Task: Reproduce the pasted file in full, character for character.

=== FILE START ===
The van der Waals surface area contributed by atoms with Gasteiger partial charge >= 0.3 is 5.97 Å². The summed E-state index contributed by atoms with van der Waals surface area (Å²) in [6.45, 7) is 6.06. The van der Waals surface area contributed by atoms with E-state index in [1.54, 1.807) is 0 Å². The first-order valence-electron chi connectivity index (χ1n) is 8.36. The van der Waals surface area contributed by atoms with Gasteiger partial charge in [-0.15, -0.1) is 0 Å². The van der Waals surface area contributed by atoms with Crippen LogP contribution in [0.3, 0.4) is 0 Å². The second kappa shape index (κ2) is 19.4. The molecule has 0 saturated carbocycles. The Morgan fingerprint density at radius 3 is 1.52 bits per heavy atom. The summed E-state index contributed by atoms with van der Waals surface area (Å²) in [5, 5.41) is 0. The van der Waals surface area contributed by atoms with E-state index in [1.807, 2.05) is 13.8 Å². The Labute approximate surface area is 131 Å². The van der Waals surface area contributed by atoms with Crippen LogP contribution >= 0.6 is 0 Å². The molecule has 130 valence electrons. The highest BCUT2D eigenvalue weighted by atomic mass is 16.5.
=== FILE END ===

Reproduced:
The van der Waals surface area contributed by atoms with Gasteiger partial charge >= 0.3 is 5.97 Å². The summed E-state index contributed by atoms with van der Waals surface area (Å²) in [6.45, 7) is 6.06. The van der Waals surface area contributed by atoms with E-state index in [1.54, 1.807) is 0 Å². The first-order valence-electron chi connectivity index (χ1n) is 8.36. The van der Waals surface area contributed by atoms with Gasteiger partial charge in [-0.15, -0.1) is 0 Å². The van der Waals surface area contributed by atoms with Crippen LogP contribution in [0.3, 0.4) is 0 Å². The second kappa shape index (κ2) is 19.4. The molecule has 0 saturated carbocycles. The Morgan fingerprint density at radius 3 is 1.52 bits per heavy atom. The summed E-state index contributed by atoms with van der Waals surface area (Å²) in [5, 5.41) is 0. The van der Waals surface area contributed by atoms with E-state index in [1.807, 2.05) is 13.8 Å². The Labute approximate surface area is 131 Å². The van der Waals surface area contributed by atoms with Crippen LogP contribution >= 0.6 is 0 Å². The molecule has 130 valence electrons. The highest BCUT2D eigenvalue weighted by atomic mass is 16.5.